Tunneling is one of the most common advanced use cases for SSH. It encrypts application traffic inside an SSH connection and protects possibly unsafe data traffic, which is especially useful as a connection to legacy software or otherwise poorly secured applications and systems, thereby making it a security wrapper for software that cannot or will not be changed and is unsafe to use for data traffic on its own.

Server-side changes are configured in the file/etc/ssh/sshd_config. Lines with a leadingare comments, so if you need one of those options, you can either duplicate the line and make your changes or uncomment the original line. For tunneling, specifically port forwarding, to work, you will need to allow TCP forwarding.

Reload the SSH service if you made changes to the server configuration file. How to reload or restart a service on your server depends on your operating system. In most cases, the following should work:

There are several ways to use SSH tunnels. In most use cases, you will use SSH tunnels to achieve something like this:

You want to execute some queries on a database that is only accessible through another machine, so you will tunnel your connection through that machine. The following example shows how to tunnel to a PostgreSQL database server via

and then use the terminal-based psql frontend from there.

ssh -L 5000:psql.server.ip:5432 psql -p 5000 -h 127.0.0.1 -U postgres

Some websites are blocked in your network, so you will tunnel into a machine that allows these connections and surf these websites from there. The following command enables you to use your local machine to tunnel into a machine where the website is not blocked. On your local computer, you can then open your browser using the address

ssh -L 1337:yourwebsite.com:80 [email protected]

There is some really expensive software on the server that I dont have a license for – I could just connect to the server and display the software on my home screen.

You can initiate X11 forwarding via SSH, meaning you can display the remote computers desktop environment and forward X11 packets to the computer that you are using. This is useful in some cases, specifically where you have to use the GUI of a specific software. In our case, well test X11 forwarding withxclock.

Thexauthpackage must be installed on the server in order to forward X11 packets to the client. If you want to testxclock, you will have to install that as well.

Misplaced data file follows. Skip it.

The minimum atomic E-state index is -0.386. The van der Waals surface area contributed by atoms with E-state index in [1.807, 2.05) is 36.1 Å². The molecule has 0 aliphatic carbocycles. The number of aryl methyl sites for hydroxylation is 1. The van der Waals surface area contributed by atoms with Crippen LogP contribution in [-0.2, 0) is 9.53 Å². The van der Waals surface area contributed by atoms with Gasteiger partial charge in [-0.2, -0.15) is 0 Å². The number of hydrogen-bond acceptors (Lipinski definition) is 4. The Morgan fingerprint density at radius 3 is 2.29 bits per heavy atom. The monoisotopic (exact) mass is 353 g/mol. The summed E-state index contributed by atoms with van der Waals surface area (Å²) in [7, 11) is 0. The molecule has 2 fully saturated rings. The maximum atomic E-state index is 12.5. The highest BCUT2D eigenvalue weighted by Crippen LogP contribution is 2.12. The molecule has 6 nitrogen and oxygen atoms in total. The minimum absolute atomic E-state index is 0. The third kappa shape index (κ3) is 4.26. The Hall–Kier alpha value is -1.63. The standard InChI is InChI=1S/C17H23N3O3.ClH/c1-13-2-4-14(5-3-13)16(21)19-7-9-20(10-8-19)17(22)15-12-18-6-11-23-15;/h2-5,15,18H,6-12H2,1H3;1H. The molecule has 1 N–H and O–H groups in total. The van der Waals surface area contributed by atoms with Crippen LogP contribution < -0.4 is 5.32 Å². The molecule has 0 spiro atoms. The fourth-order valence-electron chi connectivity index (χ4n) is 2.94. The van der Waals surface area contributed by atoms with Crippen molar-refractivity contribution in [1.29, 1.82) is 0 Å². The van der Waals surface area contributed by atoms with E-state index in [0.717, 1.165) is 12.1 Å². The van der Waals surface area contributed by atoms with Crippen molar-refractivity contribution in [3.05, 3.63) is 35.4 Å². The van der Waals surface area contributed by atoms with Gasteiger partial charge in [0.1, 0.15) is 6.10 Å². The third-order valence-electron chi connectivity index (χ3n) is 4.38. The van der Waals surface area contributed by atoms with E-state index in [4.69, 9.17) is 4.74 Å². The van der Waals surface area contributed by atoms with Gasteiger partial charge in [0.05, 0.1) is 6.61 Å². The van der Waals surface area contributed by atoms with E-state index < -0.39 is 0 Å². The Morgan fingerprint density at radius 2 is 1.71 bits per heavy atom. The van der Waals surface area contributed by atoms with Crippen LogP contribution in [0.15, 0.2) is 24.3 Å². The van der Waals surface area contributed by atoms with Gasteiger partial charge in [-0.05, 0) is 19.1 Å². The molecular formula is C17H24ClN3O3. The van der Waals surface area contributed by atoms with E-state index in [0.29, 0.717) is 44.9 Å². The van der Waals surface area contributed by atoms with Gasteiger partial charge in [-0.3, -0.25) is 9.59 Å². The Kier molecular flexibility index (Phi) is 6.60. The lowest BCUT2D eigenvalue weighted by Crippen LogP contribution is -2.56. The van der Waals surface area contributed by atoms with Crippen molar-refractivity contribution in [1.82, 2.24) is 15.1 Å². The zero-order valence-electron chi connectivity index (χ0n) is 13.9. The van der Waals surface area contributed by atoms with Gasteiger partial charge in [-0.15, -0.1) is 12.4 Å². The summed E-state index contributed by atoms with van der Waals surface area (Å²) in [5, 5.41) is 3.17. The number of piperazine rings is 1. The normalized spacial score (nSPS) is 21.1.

On the server, you will need to enable X11Forwarding in/etc/ssh/sshd_config. Look for a line withX11Forwardingand set it to yes. If it is already there and commented out, you need to uncomment it by deleting the leading.

Do not forget to reload the SSH service in case you had to change the configuration file.

You should now be using X11 forwarding from the server to your client machine. By typingxclock, a window with a clock should pop up on your desktop machine, as shown in the screenshot.

X11 forwarding is a great tool when you want to use a software that due to licensing reasons can be installed only on one server or has different performance needs than your normal computer can provide.

I want to access my private network that has no connection to the outside world – Ill set up a server I can connect to and then jump to the machines I need from there.

A common access strategy when using SSH is to connect to abastionand then from there jump to devices, which have no public routes. This bastion is then referred to as the first jump host in which can be a chain of proxies.ProxyJumpis a new addition to OpenSSH which simplifies using jump hosts. This is used as an additional layer of security for machines that you dont want to have exposed publicly.

One use case for this is to have a small machine that serves as a bastion entity behind a router where you run your sshd and jump to other hosts from there – this can, for example, be useful for home networks. This is not much different from port forwarding and tunneling from one machine to the next, except there is now a keywordProxyJumpenabled for this use case and multiple jump hosts can be specified in one go, via a comma-separated list containing[[email protected]]host[:port]. In the terminal, the usage is via the-Jparameter, like this: